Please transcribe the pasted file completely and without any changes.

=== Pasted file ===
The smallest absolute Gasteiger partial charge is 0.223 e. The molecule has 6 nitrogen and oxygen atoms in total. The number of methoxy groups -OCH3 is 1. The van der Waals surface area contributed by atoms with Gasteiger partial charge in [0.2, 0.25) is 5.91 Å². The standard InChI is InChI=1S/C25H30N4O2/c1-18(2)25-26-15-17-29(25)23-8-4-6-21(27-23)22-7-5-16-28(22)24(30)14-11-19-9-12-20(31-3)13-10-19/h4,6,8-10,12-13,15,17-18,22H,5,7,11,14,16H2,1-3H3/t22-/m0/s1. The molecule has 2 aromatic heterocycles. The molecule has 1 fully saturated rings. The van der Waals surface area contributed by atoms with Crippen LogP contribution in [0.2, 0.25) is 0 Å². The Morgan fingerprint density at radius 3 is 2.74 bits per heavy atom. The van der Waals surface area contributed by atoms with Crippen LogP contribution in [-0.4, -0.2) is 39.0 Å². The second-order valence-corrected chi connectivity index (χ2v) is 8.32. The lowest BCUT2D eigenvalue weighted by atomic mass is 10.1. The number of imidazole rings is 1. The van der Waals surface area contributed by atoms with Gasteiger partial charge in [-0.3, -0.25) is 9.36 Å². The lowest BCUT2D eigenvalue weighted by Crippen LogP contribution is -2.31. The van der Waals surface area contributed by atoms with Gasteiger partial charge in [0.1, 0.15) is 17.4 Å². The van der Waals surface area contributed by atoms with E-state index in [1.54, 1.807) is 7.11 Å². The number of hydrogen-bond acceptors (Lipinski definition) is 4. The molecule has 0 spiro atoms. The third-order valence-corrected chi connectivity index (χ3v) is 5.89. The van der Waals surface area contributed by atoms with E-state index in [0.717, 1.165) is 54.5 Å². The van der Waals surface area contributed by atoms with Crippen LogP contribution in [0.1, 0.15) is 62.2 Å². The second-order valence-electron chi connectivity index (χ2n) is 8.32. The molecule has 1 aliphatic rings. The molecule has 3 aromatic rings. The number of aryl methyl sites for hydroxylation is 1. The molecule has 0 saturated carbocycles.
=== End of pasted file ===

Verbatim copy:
The smallest absolute Gasteiger partial charge is 0.223 e. The molecule has 6 nitrogen and oxygen atoms in total. The number of methoxy groups -OCH3 is 1. The van der Waals surface area contributed by atoms with Gasteiger partial charge in [0.2, 0.25) is 5.91 Å². The standard InChI is InChI=1S/C25H30N4O2/c1-18(2)25-26-15-17-29(25)23-8-4-6-21(27-23)22-7-5-16-28(22)24(30)14-11-19-9-12-20(31-3)13-10-19/h4,6,8-10,12-13,15,17-18,22H,5,7,11,14,16H2,1-3H3/t22-/m0/s1. The molecule has 2 aromatic heterocycles. The molecule has 1 fully saturated rings. The van der Waals surface area contributed by atoms with Crippen LogP contribution in [0.2, 0.25) is 0 Å². The Morgan fingerprint density at radius 3 is 2.74 bits per heavy atom. The van der Waals surface area contributed by atoms with Crippen LogP contribution in [-0.4, -0.2) is 39.0 Å². The second-order valence-corrected chi connectivity index (χ2v) is 8.32. The lowest BCUT2D eigenvalue weighted by atomic mass is 10.1. The number of imidazole rings is 1. The van der Waals surface area contributed by atoms with Gasteiger partial charge in [-0.3, -0.25) is 9.36 Å². The lowest BCUT2D eigenvalue weighted by Crippen LogP contribution is -2.31. The van der Waals surface area contributed by atoms with Gasteiger partial charge in [0.1, 0.15) is 17.4 Å². The van der Waals surface area contributed by atoms with E-state index in [1.54, 1.807) is 7.11 Å². The number of hydrogen-bond acceptors (Lipinski definition) is 4. The molecule has 0 spiro atoms. The third-order valence-corrected chi connectivity index (χ3v) is 5.89. The van der Waals surface area contributed by atoms with E-state index in [0.717, 1.165) is 54.5 Å². The van der Waals surface area contributed by atoms with Crippen LogP contribution in [0.1, 0.15) is 62.2 Å². The second-order valence-electron chi connectivity index (χ2n) is 8.32. The molecule has 1 aliphatic rings. The molecule has 3 aromatic rings. The number of aryl methyl sites for hydroxylation is 1. The molecule has 0 saturated carbocycles.